DLLR's Division of Workforce Development and Adult Learning

 

Labor Force and Industry Developments - Maryland Monthly Labor Review - September 2008

 

Marylandís seasonally adjusted unemployment rate was little changed over-the-month, rising by 0.1 of a percentage point, from 4.5 percent in August to 4.6 percent in September according to Marylandís Department of Labor, Licensing and Regulation. Marylandís unemployment rate continued to compare favorably against that of the nation which held steady at 6.1 percent over-the-month.

While, on the surface, labor market conditions were relatively low key during September, the market continued to tighten as evidenced by the number of jobseekers who opted to discontinue their search Ė a movement countering the trend of prior years.

During September, the number of jobs on Marylandís business payrolls fell by an estimated 1,000 jobs, a decline prompted primarily by reductions in the public sector and by further cuts in the manufacturing and construction industries. The impact of these reductions was, however, minimized by hiring in professional and business services and education and health services where a combined total of 2,600 jobs were added in September.

Despite Septemberís payroll performance, Marylandís economy has continued to generate jobs since last year. While the rate of job generation has slackened, nearly 29,000 jobs have been added to Marylandís market since last September, an upturn countering the national movement where losses of nearly 520,000 jobs have been reported over the past year.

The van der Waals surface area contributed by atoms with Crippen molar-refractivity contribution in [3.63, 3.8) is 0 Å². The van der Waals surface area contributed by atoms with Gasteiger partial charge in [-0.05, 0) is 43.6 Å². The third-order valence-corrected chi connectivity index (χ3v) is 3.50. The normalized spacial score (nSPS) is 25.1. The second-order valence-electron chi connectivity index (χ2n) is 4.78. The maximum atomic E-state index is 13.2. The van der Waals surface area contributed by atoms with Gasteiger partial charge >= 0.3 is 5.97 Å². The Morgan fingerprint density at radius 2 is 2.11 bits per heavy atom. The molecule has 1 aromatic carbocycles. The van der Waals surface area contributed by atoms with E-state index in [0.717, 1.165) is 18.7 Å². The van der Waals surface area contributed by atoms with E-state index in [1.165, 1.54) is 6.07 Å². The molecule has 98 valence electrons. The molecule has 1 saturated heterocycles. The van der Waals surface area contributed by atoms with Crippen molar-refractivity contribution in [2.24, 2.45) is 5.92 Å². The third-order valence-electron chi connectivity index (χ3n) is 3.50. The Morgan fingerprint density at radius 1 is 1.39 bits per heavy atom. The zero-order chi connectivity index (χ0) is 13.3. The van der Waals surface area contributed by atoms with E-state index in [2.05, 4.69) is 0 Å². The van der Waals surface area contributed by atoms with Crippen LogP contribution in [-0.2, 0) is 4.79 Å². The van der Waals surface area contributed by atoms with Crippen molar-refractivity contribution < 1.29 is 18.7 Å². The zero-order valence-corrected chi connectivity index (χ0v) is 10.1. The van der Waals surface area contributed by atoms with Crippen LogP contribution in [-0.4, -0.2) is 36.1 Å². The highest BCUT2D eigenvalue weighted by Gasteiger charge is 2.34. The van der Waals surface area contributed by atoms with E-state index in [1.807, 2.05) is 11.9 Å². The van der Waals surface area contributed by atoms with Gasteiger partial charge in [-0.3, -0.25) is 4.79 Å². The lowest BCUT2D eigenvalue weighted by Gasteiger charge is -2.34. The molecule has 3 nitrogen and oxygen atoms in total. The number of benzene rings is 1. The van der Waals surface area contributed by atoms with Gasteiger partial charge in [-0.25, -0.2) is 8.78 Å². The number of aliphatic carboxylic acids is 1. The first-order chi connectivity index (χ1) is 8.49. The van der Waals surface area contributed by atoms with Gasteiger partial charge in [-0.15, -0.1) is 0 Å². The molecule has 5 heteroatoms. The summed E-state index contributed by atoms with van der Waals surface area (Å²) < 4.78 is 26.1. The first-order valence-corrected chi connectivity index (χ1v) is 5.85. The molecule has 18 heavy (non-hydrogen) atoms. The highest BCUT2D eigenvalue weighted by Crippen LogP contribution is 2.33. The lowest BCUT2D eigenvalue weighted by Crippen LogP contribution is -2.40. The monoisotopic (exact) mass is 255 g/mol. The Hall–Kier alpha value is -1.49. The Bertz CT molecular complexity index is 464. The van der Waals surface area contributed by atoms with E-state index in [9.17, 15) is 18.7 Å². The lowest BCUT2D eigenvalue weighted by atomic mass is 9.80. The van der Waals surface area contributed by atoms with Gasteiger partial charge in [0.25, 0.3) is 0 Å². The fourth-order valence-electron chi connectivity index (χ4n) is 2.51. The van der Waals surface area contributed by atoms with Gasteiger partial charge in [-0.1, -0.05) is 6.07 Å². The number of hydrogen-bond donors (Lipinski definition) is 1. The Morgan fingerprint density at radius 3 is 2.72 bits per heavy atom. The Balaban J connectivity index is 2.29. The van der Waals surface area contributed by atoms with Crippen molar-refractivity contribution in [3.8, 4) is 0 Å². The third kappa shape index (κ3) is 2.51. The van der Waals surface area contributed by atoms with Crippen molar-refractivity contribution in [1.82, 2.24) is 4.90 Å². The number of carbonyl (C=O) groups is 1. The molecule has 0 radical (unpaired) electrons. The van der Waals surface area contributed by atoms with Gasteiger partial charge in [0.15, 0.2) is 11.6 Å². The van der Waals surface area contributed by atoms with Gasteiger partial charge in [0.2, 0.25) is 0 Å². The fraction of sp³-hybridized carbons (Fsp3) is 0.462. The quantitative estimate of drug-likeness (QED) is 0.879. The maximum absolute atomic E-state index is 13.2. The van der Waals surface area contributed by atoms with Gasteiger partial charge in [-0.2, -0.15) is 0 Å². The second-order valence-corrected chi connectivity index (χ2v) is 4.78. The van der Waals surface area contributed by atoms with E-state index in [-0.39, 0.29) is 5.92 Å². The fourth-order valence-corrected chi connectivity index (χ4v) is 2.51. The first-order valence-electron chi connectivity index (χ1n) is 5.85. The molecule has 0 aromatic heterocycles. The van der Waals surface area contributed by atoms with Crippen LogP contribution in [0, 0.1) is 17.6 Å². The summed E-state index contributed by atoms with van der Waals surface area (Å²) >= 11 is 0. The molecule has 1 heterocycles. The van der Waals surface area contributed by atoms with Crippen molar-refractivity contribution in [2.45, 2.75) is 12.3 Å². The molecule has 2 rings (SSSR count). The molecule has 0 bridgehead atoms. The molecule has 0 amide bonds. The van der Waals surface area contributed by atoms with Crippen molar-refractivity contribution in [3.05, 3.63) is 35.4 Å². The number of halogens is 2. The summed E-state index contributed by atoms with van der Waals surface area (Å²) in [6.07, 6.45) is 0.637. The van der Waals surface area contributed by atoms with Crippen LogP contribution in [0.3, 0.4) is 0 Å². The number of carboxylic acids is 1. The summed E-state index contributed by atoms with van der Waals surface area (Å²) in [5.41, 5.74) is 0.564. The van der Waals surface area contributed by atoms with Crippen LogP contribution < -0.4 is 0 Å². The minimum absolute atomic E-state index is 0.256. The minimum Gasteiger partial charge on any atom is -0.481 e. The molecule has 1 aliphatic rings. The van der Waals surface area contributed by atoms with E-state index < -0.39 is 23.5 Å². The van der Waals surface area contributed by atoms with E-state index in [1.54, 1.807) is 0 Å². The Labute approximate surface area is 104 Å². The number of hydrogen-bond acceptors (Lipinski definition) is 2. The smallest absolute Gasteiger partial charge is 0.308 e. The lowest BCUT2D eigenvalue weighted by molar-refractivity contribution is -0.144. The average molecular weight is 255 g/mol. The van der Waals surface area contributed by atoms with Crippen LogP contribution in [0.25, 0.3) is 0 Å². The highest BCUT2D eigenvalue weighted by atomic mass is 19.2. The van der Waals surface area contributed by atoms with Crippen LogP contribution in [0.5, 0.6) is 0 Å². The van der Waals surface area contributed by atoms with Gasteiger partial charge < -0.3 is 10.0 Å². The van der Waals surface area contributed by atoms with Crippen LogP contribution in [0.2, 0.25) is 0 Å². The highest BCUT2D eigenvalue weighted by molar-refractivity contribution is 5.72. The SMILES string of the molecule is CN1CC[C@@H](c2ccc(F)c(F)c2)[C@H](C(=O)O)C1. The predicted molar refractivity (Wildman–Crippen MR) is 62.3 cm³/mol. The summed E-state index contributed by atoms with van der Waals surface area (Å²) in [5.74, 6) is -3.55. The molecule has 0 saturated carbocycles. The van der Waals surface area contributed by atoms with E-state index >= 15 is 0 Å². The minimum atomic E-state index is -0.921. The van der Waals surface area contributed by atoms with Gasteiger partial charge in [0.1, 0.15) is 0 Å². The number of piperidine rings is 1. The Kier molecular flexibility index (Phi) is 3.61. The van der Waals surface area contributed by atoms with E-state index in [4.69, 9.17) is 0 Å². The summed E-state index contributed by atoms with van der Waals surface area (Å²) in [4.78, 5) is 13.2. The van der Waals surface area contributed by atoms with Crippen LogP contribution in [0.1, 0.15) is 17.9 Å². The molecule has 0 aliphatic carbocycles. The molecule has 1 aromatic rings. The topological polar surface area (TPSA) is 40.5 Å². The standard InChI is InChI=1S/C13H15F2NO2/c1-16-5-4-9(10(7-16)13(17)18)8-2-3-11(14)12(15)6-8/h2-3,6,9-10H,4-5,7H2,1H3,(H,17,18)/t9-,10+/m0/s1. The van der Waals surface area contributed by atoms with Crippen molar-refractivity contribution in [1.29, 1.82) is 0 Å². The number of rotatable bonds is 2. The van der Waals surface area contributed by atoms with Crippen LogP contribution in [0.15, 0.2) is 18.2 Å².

Locally, the movements in non-seasonally adjusted unemployment rates were influenced by downsizing in seasonal employment and the withdrawal of summer workers from the job market. During September, unemployment rates across the state ranged from a low of 3.3 percent shared by Howard and Montgomery counties to a high of 7.1 percent reported for Baltimore City residents. The largest over-the-month unemployment movement occurred in Worcester County where seasonal reductions in Ocean Cityís tourism-related businesses contributed to rising unemployment.

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